The Korean Magazine Association selected the monthly magazine ’Baduk’ as an “Excellent Content Magazine” in the category of sports, hobbies, and leisure. The annual award comes with a publication subsidy from the Korean Ministry of Culture, Sports, and Tourism. ’Baduk’ is published by the Korean Baduk Association. This is the sixth award for the magazine.
It is the only Go magazine in South Korea with a 54-year history dating back to August 1967 when the first edition called ‘Baduk World’ came out. It was later renamed ’Baduk’ in 1969. The 657th 2022 April issue took pride in putting the award banner on its cover.

International Women’s Team Go Cup announced
The Korean Hoban Women’s Go Championship has been transformed into an international team women’s Go tournament, combined with a revival of the defunct Paewang title. The official name of the new competition is “Hoban Cup Seoul Shinmun Paewang World Women’s Baduk Championship”. It is sponsored by the Hoban Group and co-hosted by the Seoul Shinmun and the Korean Baduk Association. The Seoul Shinmun has been published since 1904 and is known as the oldest daily newspaper in South Korea.
This is the first international women’s Go tournament hosted by South Korea since 2011. In the past, South Korea hosted the Bohae Cup (1994-1998), and the Jeong Kwan Jang Cup (2002-2011). Currently, there are only a few world women’s Go championships held, with the majority not opened during the pandemic. China hosts the Wu Qingyuan Cup (also known as Go Seigen Cup), the Bingsheng Cup, the Huang Longshi Cup, and the Tiantai Mountain Cup, while Japan hosts the Senko Cup.
The new tournament is modeled after the Nongshim Cup with teams consisting of five female players from China, Japan, and South Korea who will compete in a “win-and-continue” format. The first stage of seven games is scheduled for May 22nd to 28th, while the second stage will be held in October. The total prize money is 300 Million KRW ($246,000) with the winning team taking home 100 Million KRW ($82,000). In addition, there is an incentive of 2 Million KRW ($1,600) for a 3-win streak, as well as for each additional win thereafter.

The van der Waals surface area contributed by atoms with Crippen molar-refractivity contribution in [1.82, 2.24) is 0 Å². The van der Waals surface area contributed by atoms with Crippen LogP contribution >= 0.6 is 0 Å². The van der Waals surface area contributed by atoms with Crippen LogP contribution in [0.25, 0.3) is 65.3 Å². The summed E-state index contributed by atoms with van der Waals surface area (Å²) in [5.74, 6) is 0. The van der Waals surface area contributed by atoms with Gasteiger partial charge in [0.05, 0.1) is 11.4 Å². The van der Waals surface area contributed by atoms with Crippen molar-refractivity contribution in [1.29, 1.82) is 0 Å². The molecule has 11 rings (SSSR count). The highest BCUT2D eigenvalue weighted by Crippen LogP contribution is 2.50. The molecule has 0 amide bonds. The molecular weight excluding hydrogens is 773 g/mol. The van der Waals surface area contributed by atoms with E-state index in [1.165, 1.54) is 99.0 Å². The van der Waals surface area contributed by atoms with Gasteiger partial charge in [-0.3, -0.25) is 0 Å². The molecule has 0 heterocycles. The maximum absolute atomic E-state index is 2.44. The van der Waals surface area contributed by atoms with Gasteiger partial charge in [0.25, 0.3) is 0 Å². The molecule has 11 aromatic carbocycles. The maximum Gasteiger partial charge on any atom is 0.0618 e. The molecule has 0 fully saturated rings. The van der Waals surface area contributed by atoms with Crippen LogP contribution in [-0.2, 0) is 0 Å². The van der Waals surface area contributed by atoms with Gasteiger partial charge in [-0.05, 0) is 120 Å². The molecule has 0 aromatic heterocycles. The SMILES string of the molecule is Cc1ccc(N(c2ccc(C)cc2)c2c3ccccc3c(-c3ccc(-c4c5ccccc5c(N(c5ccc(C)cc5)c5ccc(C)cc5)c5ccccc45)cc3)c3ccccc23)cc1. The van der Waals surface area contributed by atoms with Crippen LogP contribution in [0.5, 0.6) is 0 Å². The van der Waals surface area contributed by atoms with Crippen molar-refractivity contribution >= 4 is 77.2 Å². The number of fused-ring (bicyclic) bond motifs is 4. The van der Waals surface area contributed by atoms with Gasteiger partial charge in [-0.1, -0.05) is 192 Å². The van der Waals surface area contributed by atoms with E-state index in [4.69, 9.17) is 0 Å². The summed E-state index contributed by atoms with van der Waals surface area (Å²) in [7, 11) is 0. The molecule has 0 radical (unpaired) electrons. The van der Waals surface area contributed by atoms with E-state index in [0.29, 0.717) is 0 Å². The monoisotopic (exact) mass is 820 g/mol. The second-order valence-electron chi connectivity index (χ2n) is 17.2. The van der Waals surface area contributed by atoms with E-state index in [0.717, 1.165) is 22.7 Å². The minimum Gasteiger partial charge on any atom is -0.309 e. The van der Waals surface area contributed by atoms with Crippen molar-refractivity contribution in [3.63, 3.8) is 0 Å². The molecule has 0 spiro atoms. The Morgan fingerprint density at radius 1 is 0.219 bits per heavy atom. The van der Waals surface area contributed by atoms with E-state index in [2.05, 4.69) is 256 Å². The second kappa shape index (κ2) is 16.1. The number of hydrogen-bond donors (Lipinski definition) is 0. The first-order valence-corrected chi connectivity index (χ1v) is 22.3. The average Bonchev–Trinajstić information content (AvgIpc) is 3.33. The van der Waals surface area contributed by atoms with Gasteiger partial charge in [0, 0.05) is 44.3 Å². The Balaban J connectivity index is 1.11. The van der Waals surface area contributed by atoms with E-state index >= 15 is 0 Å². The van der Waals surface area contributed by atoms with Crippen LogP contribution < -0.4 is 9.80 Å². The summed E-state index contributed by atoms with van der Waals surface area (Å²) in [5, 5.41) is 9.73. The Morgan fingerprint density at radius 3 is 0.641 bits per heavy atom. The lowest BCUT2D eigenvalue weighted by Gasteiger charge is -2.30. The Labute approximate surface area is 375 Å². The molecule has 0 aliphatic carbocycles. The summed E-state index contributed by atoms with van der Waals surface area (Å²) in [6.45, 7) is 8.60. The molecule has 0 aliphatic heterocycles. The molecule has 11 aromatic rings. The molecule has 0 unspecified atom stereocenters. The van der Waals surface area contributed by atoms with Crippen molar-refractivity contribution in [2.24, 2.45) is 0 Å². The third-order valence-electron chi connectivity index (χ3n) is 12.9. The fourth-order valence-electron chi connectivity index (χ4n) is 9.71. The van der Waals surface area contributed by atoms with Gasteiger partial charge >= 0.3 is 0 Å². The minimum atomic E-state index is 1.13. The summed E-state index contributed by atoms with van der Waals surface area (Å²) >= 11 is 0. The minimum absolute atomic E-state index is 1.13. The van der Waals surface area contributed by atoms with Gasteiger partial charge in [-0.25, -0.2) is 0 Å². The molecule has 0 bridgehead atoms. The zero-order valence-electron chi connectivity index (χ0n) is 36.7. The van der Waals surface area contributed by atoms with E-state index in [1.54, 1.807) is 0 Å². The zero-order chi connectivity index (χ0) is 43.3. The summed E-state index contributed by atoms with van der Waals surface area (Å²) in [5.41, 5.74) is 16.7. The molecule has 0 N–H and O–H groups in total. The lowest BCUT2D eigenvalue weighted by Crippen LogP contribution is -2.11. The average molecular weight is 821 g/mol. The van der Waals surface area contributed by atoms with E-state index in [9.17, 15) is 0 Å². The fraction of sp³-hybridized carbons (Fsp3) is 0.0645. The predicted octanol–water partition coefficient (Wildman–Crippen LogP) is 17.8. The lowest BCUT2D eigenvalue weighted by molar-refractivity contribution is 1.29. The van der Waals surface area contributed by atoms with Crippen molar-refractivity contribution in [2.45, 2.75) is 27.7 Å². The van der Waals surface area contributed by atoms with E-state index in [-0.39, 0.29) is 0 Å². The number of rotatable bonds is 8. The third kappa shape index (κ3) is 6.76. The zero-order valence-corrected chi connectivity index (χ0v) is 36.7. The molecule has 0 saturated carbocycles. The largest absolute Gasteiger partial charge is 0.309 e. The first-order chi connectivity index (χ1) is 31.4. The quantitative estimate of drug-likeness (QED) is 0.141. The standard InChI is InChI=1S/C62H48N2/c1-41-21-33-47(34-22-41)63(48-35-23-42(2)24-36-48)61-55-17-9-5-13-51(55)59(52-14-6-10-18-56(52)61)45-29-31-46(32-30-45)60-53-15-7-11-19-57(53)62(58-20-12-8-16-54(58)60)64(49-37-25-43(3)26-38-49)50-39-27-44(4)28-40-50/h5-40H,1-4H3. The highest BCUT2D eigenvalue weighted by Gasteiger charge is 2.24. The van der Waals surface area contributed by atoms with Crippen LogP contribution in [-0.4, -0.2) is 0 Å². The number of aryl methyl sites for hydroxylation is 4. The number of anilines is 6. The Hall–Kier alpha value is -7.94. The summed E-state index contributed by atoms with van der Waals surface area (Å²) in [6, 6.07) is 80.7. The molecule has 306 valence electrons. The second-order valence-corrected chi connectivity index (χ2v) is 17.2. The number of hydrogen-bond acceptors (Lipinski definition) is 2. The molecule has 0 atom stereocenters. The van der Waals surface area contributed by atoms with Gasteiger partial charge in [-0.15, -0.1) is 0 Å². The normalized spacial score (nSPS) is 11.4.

Jubango under discussion
At the end of March, the Korean Baduk Association has proposed a jubango between the #1 ranked players of China and South Korea, Ke Jie (24) and Shin Jinseo (22). The match would not only be a good opportunity for the Go development in both countries, but also for promoting Go worldwide. KBA’s proposal stated face-to-face games and that the entire USD 1 Million prize would go to the winner. While both players expressed their interest in such a spectacular event, the Chinese Weiqi Association has yet to respond to the proposal. When the last jubango took place in 2014 between Lee Sedol 9p and Gu Li 9p, it gained worldwide attention among Go fans.

KBF president Seo Hyoseok (right). Photo courtesy of Seo Hyoseok.

KBF elects new president Seo Hyoseok
The Korean Baduk Federation (KBF), the national amateur Go organization, elected Seo Hyoseok (76) as its 8th president. He is known as a passionate amateur 6 dan who has been playing Go for 60 years. He has served as an advisor to the KBF and as a director of the Korean Baduk Association (KBA). The owner of Pyunkang Oriental Medicine Clinic has been sponsoring Go activities generously, such as the international Pyunkang Cup and since 2016 the Pyungkang Cup Senior Baduk League.
Concerned with the lack of publicity, he stepped forward and wrote in March an article for a Korean newspaper titled “Let’s teach Go for children’s happy future” in which he emphasized the educational benefits of Go. In his inauguration speech, Seo said, “There was a time when we saw a Korean Go population of 15 million, but now there are only 7 million. As the president, I will do my best to help Go regain its former popularity and grow beyond that.”

Categories: Korea,Main Page